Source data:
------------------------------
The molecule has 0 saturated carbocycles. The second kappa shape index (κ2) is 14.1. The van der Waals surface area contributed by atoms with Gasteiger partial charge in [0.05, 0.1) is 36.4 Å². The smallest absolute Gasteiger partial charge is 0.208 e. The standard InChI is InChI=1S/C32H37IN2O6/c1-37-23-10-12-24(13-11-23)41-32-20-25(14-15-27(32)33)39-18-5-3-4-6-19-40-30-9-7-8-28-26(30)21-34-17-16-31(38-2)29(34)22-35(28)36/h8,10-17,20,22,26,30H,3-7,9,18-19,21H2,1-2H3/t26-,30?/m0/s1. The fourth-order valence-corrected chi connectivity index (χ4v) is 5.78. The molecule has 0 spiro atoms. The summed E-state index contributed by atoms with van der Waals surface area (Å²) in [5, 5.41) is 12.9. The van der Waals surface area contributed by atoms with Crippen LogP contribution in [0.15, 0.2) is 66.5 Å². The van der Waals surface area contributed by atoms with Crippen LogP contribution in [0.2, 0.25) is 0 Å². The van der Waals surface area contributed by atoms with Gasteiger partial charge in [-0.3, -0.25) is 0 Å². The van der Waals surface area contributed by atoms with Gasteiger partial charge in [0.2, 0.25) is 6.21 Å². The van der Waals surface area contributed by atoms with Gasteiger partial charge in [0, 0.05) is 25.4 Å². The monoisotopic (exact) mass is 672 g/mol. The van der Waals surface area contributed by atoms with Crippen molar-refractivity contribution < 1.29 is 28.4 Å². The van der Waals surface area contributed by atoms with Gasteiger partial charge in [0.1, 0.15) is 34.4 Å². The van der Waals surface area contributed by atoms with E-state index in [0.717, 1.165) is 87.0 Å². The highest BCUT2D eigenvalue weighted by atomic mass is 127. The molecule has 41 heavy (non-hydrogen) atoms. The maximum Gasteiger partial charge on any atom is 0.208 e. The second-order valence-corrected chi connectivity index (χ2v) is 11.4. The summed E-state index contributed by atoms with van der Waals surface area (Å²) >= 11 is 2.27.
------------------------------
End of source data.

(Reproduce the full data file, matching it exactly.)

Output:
The molecule has 0 saturated carbocycles. The second kappa shape index (κ2) is 14.1. The van der Waals surface area contributed by atoms with Gasteiger partial charge in [0.05, 0.1) is 36.4 Å². The smallest absolute Gasteiger partial charge is 0.208 e. The standard InChI is InChI=1S/C32H37IN2O6/c1-37-23-10-12-24(13-11-23)41-32-20-25(14-15-27(32)33)39-18-5-3-4-6-19-40-30-9-7-8-28-26(30)21-34-17-16-31(38-2)29(34)22-35(28)36/h8,10-17,20,22,26,30H,3-7,9,18-19,21H2,1-2H3/t26-,30?/m0/s1. The fourth-order valence-corrected chi connectivity index (χ4v) is 5.78. The molecule has 0 spiro atoms. The summed E-state index contributed by atoms with van der Waals surface area (Å²) in [5, 5.41) is 12.9. The van der Waals surface area contributed by atoms with Crippen LogP contribution in [0.15, 0.2) is 66.5 Å². The van der Waals surface area contributed by atoms with Crippen LogP contribution in [0.2, 0.25) is 0 Å². The van der Waals surface area contributed by atoms with Gasteiger partial charge in [-0.3, -0.25) is 0 Å². The van der Waals surface area contributed by atoms with Gasteiger partial charge in [0.2, 0.25) is 6.21 Å². The van der Waals surface area contributed by atoms with Gasteiger partial charge in [0, 0.05) is 25.4 Å². The monoisotopic (exact) mass is 672 g/mol. The van der Waals surface area contributed by atoms with Crippen molar-refractivity contribution < 1.29 is 28.4 Å². The van der Waals surface area contributed by atoms with Gasteiger partial charge in [0.1, 0.15) is 34.4 Å². The van der Waals surface area contributed by atoms with E-state index in [0.717, 1.165) is 87.0 Å². The highest BCUT2D eigenvalue weighted by atomic mass is 127. The molecule has 41 heavy (non-hydrogen) atoms. The maximum Gasteiger partial charge on any atom is 0.208 e. The second-order valence-corrected chi connectivity index (χ2v) is 11.4. The summed E-state index contributed by atoms with van der Waals surface area (Å²) >= 11 is 2.27.